Artisan tea-maker, jeweller, and artist Timmy Smith, creates products and art that honour people, place, and purpose. Inspired by her home on the beautiful Waiheke Island, Timmy wants people to pause, reflect and take time for themselves. Her practice is grounded in Kaitiakitanga, guardianship and protection for the natural world. Timmy imbues the contemporary with an indigenous twist.
Cook Island Māori – Aitutaki, Rarotonga
Visual artist and designer, Shawnee explores what it is to be a diaspora Pacifica person growing up in an urban environment. She takes the unseen and mundane and illuminates the stories that lie hidden in the urban landscape and reflects them back at the viewer in all their rainbow glory. Shining a light on the beauty that is part of every human experience and environment.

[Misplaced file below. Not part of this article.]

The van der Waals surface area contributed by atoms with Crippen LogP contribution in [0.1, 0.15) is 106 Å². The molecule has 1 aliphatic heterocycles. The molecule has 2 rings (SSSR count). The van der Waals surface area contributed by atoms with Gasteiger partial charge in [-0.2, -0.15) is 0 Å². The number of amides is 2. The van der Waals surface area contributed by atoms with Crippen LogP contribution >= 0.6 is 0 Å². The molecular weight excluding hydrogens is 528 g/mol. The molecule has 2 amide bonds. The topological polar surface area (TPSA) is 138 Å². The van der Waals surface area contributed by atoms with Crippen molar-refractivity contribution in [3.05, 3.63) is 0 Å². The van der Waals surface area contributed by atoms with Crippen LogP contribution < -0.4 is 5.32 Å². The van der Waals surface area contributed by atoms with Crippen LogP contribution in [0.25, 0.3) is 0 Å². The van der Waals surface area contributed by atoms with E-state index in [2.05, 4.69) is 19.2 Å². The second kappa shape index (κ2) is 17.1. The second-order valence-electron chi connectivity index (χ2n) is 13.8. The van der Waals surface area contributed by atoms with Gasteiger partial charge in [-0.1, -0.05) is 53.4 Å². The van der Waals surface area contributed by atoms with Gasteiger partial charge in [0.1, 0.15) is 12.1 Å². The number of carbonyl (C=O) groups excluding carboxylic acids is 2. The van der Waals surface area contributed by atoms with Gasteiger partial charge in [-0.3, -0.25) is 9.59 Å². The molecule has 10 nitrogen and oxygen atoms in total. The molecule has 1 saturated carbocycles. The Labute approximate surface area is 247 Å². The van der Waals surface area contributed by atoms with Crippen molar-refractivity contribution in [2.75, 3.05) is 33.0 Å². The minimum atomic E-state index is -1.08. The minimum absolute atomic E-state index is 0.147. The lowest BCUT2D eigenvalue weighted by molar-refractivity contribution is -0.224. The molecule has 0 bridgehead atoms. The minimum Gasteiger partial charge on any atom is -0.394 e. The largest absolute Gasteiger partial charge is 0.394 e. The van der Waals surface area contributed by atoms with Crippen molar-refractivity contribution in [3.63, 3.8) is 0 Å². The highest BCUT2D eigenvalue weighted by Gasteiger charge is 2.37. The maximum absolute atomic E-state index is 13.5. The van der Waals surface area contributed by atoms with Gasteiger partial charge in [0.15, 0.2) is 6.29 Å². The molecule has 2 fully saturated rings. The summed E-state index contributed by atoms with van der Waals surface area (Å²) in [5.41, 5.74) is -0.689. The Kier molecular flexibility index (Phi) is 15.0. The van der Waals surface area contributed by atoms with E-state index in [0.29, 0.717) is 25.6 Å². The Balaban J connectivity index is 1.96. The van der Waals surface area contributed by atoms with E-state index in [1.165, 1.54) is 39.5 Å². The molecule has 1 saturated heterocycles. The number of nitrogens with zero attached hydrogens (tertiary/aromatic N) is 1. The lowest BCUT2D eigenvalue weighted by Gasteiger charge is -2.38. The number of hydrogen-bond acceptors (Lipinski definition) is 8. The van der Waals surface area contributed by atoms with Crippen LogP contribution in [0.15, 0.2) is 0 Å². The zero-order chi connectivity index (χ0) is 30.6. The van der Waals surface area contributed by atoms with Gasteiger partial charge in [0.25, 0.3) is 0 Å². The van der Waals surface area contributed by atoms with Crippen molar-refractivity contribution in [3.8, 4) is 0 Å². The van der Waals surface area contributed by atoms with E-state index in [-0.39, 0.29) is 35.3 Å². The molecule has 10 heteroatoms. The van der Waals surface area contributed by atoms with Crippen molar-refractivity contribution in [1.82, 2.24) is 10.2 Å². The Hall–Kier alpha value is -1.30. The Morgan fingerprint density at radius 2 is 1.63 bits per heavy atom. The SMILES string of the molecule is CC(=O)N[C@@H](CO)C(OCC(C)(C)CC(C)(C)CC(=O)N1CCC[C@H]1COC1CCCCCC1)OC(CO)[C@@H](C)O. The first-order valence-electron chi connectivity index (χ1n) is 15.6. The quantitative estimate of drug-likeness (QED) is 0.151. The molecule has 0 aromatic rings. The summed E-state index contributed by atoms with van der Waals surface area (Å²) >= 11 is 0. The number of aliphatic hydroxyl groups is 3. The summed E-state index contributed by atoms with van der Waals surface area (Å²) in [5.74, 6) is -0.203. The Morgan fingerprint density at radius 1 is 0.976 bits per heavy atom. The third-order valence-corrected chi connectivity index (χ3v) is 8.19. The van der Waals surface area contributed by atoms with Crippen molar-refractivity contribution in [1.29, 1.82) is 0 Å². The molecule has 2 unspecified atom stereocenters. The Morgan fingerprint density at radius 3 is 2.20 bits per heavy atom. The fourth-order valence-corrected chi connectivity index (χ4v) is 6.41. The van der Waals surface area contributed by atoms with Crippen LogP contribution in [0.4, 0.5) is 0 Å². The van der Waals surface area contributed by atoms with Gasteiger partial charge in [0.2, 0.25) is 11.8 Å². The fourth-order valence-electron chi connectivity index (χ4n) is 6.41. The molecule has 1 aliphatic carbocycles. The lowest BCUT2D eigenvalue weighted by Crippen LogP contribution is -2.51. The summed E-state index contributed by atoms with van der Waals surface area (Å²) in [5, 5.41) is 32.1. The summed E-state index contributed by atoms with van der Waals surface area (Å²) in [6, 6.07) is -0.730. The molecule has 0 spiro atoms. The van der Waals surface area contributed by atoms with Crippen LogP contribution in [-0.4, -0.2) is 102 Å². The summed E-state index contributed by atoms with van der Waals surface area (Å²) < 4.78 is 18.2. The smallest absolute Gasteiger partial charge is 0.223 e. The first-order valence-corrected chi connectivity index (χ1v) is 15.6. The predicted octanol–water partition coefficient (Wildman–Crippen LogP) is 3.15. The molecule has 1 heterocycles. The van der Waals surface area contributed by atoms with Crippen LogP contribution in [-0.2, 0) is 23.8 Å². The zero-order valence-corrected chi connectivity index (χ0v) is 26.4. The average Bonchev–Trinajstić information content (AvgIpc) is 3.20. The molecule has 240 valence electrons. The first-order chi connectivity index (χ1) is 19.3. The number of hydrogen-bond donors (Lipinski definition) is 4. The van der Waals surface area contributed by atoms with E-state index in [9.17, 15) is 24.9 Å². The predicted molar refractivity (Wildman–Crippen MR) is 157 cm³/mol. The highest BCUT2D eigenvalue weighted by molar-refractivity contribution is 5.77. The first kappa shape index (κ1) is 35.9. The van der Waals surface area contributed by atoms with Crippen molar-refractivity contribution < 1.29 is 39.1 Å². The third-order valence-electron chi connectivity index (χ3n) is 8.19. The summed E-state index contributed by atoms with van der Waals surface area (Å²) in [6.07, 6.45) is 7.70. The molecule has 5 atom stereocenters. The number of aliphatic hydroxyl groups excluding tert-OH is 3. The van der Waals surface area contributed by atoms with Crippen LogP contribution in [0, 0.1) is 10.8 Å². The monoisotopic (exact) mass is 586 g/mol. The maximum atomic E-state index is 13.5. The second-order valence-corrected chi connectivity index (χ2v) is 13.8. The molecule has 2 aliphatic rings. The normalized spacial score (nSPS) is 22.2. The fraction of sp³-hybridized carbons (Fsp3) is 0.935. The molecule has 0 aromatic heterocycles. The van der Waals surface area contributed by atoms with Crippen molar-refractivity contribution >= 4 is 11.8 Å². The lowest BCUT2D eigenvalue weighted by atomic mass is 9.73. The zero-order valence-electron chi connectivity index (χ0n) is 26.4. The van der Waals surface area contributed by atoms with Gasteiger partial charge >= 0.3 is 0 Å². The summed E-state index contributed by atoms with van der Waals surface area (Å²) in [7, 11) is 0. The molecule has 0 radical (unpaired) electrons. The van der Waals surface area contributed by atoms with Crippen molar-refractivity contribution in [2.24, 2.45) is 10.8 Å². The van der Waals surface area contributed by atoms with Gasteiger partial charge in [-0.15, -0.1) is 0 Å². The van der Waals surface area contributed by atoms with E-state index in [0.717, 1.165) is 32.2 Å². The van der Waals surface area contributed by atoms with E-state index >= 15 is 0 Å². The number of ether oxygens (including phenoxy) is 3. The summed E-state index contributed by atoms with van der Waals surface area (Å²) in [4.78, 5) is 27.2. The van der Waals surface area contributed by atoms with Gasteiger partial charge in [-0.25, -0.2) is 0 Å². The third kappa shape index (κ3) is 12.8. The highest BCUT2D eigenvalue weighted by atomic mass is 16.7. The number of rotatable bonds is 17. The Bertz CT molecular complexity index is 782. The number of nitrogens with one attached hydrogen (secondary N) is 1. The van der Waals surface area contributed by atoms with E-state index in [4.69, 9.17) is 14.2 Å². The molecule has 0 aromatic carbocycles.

Lisa Wipani /Koakoa Design
Te Rarawa, Ngāpuhi, Ngāti Ruanui
Lisa Wipani creates beautifully considered, ethical, handcrafted adornments and jewellery that evoke collective memory and reflect the stories of her history and tūpuna. Each feather, piece of bone, metal, stone, shell thoughtfully and purposefully brought together to fully express a story or memory which Lisa artfully captures in unique pieces of wearable art that connect us to each other, the land and history and to remind us to value these connections. The ethos underpinning Koakoa Design arises from idea that joy is something to be purposeful about. It flourishes alongside manaakitanga and aroha – generosity and caring – both care of others and care of self.